Several former top officials who served in the 2008-2009 government of the then Ukrainian Prime Minister, Yulia Tymoshenko, have been arrested on corruption charges since her arch rival Viktor Yanukovych was elected president in February 2010. Tymoshenko herself has to spend several hours almost weekly at the Prosecutor-General’s Office (PGO), interrogated in a case opened against her. The PGO and the current government assert that there is no political motive in those cases and claim they are all part of an anti-corruption campaign launched by Yanukovych. However, investigators target almost exclusively Tymoshenko’s allies and people with whom she worked. This prompts suspicions of political bias.
The arrests started last summer, when the former deputy director of Naftohaz Ukrainy, the state-controlled oil and gas company, Ihor Didenko, was detained in the case of the seizure of gas which belonged to RosUkrEnergo from underground reservoirs on Tymoshenko’s orders in early 2009. RosUkrEnergo is a gas trade intermediary co-owned by Russia’s Gazprom and Ukrainian tycoon Dmytro Firtash, a supporter of Yanukovych (Fokus, December 9, 2010; Kommersant, November 30, 2010; Ukrainski Novyny, July 12, 2010). Later, during the summer and fall of 2010, a former deputy head of the treasury, a former customs chief and a former acting defense minister were detained, while the former Economy Minister, Bohdan Danylyshyn, and former State Treasury Head, Tetyana Slyuz (who had both fled Ukraine) were placed on an international wanted list. All of these individuals face corruption charges and each worked in the Tymoshenko government.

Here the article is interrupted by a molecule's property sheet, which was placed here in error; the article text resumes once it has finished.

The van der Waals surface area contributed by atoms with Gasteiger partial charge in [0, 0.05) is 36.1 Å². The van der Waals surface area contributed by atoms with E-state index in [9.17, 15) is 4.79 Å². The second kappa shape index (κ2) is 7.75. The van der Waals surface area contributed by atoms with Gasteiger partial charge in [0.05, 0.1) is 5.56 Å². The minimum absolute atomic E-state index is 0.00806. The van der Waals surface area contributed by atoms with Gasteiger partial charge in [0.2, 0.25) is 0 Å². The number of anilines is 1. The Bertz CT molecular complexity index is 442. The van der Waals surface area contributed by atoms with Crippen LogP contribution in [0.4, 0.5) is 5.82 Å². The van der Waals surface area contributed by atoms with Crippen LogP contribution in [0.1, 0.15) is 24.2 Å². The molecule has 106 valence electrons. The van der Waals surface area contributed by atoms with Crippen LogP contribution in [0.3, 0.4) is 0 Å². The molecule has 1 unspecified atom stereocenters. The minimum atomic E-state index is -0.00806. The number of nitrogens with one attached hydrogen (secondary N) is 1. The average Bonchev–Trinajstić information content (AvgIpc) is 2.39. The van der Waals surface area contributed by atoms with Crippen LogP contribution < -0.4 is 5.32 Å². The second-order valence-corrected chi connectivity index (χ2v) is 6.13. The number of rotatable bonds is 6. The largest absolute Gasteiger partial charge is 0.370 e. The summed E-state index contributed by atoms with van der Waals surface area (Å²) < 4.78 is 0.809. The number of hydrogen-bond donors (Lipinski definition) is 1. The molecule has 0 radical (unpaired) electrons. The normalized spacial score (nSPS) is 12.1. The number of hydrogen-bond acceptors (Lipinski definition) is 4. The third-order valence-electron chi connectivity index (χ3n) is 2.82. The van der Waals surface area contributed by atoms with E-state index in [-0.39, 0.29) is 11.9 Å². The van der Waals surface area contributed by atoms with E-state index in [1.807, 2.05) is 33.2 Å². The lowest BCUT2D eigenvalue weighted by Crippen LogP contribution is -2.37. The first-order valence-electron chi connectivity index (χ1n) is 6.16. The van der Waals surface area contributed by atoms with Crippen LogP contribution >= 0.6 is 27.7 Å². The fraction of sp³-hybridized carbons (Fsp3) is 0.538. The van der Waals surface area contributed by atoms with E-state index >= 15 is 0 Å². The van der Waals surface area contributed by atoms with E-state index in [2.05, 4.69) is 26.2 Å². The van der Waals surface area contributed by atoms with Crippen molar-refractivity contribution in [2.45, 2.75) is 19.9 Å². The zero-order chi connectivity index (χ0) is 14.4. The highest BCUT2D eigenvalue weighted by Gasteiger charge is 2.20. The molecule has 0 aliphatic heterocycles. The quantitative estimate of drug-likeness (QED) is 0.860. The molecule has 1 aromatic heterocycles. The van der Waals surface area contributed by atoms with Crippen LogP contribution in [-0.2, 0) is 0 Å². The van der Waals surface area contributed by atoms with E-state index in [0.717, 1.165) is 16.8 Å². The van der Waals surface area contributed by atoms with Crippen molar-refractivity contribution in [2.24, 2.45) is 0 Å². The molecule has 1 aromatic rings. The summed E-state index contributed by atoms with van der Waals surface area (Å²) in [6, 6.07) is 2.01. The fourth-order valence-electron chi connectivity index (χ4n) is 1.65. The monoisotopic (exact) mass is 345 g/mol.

The most recent wave of arrests started in December 2010. On December 14, the PGO detained former Environment Minister, Georgy Filipchuk, on suspicion of abuse of office (Zerkalo Nedeli, December 15). On December 15, the PGO announced that Tymoshenko was obliged to sign a written pledge not to leave Ukraine as she was suspected of abuse of office. Tymoshenko said she would be charged with illegally using the funds received by Ukraine for carbon quotas to pay pensions in 2009. Tymoshenko denied misusing the carbon funds and claimed the case against her was political (UNIAN, December 15). An audit commissioned by the current government to the US-based investigators Trout Cacheris found last October that the 320 million Euros ($427.75 million) which Ukraine received for carbon emission credits were not kept in the special Kyoto accounts, required by the Kyoto Protocol and the creditors Japan and Spain. Instead, the funds were used to fill the Pension Fund deficit and issue loans to Naftohaz, according to those findings (Interfax-Ukraine, October 14). The funds were later returned to the Kyoto accounts.